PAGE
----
Looking down on the tower. At 1380ft and 88 stories, the Jin Mao Tower was China's first "super tall" skyscraper when completed in 1998. The lowest 50 floors are commercial office space, while the upper stories are a Hyatt hotel.
A close up of the setbacks in the upper portion of the tower. This model solved one of the nagging building questions I had - how to build horizontal plate floors and step the setbacks in increments other than whole or half stud. The trick is obviously to use the vertical center band on the facade to hide slip plane joints between the four quadrants that comprise the corners of each segment of the tower. There are some cool tricks under the skin that hold everything together.
A close up of the crown which uses a lot of metallic silver colored pieces. It would have been nice to clad the entire building in metallic silver plates rather than light grey, but the market prices for those plates are still too costly for the quantities I need. Perhaps for some future Version 2...
In the real tower, there are setbacks at each segment. Using one plate width setbacks at each level would have narrowed the tower too much, so I used them sparingly concentrating them near the top. The number of floors in each segment in the real Jin Mao are based on some mathematical sequences that revolve around the number eight. For the Lego model, I didn't have the design freedom to exactly emulate them - so I winged it a bit.
The plaza and podium. The podium structure houses a shopping mall as well as conference and events centers that service the hotel.
Another closeup of the podium structure. The top was designed to look like an horizontal cocoon slowly opening its wings and preparing for flight. I used flex tubes to curve the roof top.
Another amazing skyscraper, Spencer. Also, congratulations on the museum display. Is that running concurrently with the LEGO Castle exhibit, that I thought was also there now? Are they having sort of a LEGO theme, or was that just coincidence?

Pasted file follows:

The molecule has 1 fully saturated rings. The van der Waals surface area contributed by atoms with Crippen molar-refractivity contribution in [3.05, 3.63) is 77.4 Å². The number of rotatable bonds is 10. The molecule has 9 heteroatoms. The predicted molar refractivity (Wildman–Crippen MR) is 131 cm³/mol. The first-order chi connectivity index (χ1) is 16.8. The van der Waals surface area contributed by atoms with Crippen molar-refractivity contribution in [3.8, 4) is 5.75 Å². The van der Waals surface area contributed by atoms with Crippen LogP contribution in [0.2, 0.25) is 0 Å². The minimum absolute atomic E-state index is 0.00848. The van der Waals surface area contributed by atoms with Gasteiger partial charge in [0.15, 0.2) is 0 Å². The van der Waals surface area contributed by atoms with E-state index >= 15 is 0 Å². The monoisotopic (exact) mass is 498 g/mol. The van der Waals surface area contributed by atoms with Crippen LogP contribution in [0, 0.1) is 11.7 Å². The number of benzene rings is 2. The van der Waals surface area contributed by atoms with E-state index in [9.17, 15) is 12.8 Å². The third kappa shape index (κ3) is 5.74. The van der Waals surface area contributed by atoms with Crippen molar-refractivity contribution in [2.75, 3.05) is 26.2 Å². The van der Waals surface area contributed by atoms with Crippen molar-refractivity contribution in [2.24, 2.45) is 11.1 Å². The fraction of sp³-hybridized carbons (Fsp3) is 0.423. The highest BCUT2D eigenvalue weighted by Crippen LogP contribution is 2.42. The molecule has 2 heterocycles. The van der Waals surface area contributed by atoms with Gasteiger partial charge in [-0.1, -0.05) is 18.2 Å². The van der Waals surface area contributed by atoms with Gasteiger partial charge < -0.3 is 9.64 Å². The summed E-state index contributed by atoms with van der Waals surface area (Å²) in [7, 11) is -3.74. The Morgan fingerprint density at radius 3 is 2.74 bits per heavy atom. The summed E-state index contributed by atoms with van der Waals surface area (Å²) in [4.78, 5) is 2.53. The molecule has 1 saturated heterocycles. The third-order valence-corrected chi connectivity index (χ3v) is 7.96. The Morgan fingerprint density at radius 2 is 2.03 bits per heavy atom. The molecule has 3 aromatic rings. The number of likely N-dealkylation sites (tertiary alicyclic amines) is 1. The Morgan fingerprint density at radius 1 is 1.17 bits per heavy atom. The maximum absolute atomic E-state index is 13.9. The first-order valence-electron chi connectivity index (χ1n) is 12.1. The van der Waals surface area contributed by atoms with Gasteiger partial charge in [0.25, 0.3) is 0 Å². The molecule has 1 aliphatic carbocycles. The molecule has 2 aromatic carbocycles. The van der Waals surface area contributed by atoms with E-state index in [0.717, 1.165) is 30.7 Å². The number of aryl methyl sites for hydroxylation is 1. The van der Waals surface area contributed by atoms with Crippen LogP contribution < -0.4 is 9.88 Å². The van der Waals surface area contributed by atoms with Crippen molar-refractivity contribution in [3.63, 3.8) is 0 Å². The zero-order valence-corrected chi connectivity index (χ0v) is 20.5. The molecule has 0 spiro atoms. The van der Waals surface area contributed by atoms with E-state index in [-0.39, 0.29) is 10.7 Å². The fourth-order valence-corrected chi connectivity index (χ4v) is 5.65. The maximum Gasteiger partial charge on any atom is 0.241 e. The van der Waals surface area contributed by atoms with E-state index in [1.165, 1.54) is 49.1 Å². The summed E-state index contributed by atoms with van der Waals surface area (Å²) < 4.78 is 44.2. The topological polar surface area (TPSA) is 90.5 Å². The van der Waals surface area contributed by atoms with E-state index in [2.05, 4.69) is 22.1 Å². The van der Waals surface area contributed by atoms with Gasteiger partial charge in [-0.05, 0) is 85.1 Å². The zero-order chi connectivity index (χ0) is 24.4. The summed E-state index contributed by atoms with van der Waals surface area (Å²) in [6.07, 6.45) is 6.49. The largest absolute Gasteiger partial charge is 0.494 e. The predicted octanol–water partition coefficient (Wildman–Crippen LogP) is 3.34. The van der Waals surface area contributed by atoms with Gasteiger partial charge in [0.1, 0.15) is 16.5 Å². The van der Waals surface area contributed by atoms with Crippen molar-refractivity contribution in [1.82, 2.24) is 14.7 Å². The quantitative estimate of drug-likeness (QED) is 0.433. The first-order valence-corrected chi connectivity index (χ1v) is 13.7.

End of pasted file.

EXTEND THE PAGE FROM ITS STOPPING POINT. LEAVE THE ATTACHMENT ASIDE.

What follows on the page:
Great Job!! I REALLY like the effects at the pinnacle. In fact, I had always wondered what a Jin Mao Tower made by you would look like. Are the plates in between the 1x1 transparents light gray, light bluish gray, or very light gray?
Excellent. I had a chance to take a close look at this amazing model of the Jin Mao yesterday as Spencer put it and his other micro scale skyscrapers into a display case at The Henry Ford museum. The color selection and workmanship are superb. Good luck with the Shanghai World Financial Center!
I've been staring at these photos, totally amazed, for the past hour, trying to envision all the techniques that you've used. (Hopefully I'll steal...borrow some of those ideas!!). Jin Mao Tower has been on my to-do list for a while but I was never able to envision how to delicately taper the individual sections. A problems you've solved and solved well. Just how many cheese slopes did you use?
Spencer, AWESOME! I was there in June and again in August, and you did an amazing job! You even did the building at the base that looks like an open book. Good color choice, and you got the shape down too. I don't think there's enough silver colored bricks and slopes out there in all of BrickLink to do that.
Good use of artistic license on the mathematical sturcture to the bldg as well. I think the base section is 12 stories, then a setback, followed by a section of 11 stories, then a setback, etc ten times until you get to the peak. I've studied the shape of this bldg in great detail, so if I approve of it, consider yourself gold seal stamped. I especially like the view looking down, the view you get when you're in the observation decks of the SWFC that sits next door.